Was it pique that killed the voting rights bill?

Why and how the House subcommittee on constitutional amendments decided to scrap Gov. McDonnell’s proposal to restore voting rights to non-violent felons gets closer to an answer, thanks to our friend, and veteran General Assembly watcher, Steve Rossie:

The first hint that the resolution was going down, before a packed General Assembly Building Fourth Floor West Conference Room, with interested persons spilling well out into the hallway, was when the sub-committee rolled all proposed resolutions on the subject, including Delegate Habeeb’s, into HJ 535, patroned by Democrat Delegate Charniele Herring of Alexandria — saving the large Republican majority from killing a Republican governor’s legislation. (“Rolling” is a consolidation of similar bills into another existing bill to streamline a committee’s meeting agenda.)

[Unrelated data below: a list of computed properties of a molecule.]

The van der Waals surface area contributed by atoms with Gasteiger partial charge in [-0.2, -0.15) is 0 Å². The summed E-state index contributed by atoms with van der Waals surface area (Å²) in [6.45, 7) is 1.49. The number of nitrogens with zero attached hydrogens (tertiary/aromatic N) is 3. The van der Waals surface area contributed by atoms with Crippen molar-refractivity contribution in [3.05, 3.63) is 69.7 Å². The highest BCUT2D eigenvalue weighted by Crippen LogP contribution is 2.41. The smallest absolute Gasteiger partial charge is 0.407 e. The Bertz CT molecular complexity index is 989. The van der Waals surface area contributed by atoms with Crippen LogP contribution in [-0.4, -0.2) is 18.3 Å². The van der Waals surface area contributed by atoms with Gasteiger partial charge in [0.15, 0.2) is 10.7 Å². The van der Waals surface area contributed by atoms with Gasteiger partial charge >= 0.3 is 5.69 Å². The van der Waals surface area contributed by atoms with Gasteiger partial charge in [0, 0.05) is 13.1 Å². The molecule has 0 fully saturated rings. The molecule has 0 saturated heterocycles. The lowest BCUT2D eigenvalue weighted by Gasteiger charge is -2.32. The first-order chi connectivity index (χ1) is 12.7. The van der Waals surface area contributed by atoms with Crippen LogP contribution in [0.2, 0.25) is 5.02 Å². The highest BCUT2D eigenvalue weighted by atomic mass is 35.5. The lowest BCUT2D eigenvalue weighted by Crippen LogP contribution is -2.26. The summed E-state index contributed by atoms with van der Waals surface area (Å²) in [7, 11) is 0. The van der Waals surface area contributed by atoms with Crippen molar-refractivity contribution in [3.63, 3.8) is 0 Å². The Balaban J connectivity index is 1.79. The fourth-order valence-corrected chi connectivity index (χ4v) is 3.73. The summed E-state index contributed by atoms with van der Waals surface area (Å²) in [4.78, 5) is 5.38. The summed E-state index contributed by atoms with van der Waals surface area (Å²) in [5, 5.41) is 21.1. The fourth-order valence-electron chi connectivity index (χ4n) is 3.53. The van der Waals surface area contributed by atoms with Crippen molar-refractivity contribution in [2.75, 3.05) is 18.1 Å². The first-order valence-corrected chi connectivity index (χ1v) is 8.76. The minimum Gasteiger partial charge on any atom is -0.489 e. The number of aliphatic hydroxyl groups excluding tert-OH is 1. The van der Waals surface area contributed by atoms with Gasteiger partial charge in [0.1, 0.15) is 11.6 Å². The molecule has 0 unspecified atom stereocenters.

In this case, Delegate Herring’s version became the resolution of record and, therefore, as the third ranking House Democrat, much more favorable to the sword. It died on a 6-1 vote to “pass by indefinitely” with one of the two sub-committee Democrats (Delegate Johnny Joannou of Portsmouth) voting with the GOP members. Sources indicate that many Republicans not only had serious policy questions about the content of the proposal, but took exception to a lack of notification by the governor — they heard about it for the first time Wednesday night during his State of the Commonwealth Address.

I put the emphasis on Steve’s last line because it illustrates a key ingredient in legislative sausage making: pique.

And if it was the deciding factor in the subcommittee vote, shame on them.